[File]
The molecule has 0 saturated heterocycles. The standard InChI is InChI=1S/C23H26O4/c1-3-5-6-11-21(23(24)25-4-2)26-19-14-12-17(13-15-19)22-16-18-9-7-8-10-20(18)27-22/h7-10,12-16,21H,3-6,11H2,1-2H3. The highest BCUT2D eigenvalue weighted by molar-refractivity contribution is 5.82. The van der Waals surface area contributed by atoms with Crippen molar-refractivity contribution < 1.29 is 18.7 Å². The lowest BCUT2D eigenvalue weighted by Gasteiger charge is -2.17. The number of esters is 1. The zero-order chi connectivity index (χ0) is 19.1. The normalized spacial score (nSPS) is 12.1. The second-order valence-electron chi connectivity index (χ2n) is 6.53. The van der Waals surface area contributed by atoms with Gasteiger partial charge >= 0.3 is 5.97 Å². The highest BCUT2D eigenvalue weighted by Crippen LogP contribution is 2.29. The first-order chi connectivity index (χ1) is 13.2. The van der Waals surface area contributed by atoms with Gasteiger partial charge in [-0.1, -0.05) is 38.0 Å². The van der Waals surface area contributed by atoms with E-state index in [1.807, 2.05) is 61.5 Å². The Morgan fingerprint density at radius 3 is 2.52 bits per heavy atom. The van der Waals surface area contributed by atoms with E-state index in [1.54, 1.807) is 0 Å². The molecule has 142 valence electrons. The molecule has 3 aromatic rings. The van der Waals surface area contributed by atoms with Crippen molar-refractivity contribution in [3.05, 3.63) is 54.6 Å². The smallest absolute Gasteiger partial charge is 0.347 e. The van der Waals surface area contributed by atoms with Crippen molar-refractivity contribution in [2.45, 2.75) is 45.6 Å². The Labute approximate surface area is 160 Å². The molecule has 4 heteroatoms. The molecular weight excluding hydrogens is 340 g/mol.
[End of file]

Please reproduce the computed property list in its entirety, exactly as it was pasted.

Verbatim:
The molecule has 0 saturated heterocycles. The standard InChI is InChI=1S/C23H26O4/c1-3-5-6-11-21(23(24)25-4-2)26-19-14-12-17(13-15-19)22-16-18-9-7-8-10-20(18)27-22/h7-10,12-16,21H,3-6,11H2,1-2H3. The highest BCUT2D eigenvalue weighted by molar-refractivity contribution is 5.82. The van der Waals surface area contributed by atoms with Crippen molar-refractivity contribution < 1.29 is 18.7 Å². The lowest BCUT2D eigenvalue weighted by Gasteiger charge is -2.17. The number of esters is 1. The zero-order chi connectivity index (χ0) is 19.1. The normalized spacial score (nSPS) is 12.1. The second-order valence-electron chi connectivity index (χ2n) is 6.53. The van der Waals surface area contributed by atoms with Gasteiger partial charge >= 0.3 is 5.97 Å². The highest BCUT2D eigenvalue weighted by Crippen LogP contribution is 2.29. The first-order chi connectivity index (χ1) is 13.2. The van der Waals surface area contributed by atoms with Gasteiger partial charge in [-0.1, -0.05) is 38.0 Å². The van der Waals surface area contributed by atoms with E-state index in [1.807, 2.05) is 61.5 Å². The Morgan fingerprint density at radius 3 is 2.52 bits per heavy atom. The van der Waals surface area contributed by atoms with E-state index in [1.54, 1.807) is 0 Å². The molecule has 142 valence electrons. The molecule has 3 aromatic rings. The van der Waals surface area contributed by atoms with Crippen molar-refractivity contribution in [3.05, 3.63) is 54.6 Å². The smallest absolute Gasteiger partial charge is 0.347 e. The van der Waals surface area contributed by atoms with Crippen molar-refractivity contribution in [2.45, 2.75) is 45.6 Å². The Labute approximate surface area is 160 Å². The molecule has 4 heteroatoms. The molecular weight excluding hydrogens is 340 g/mol.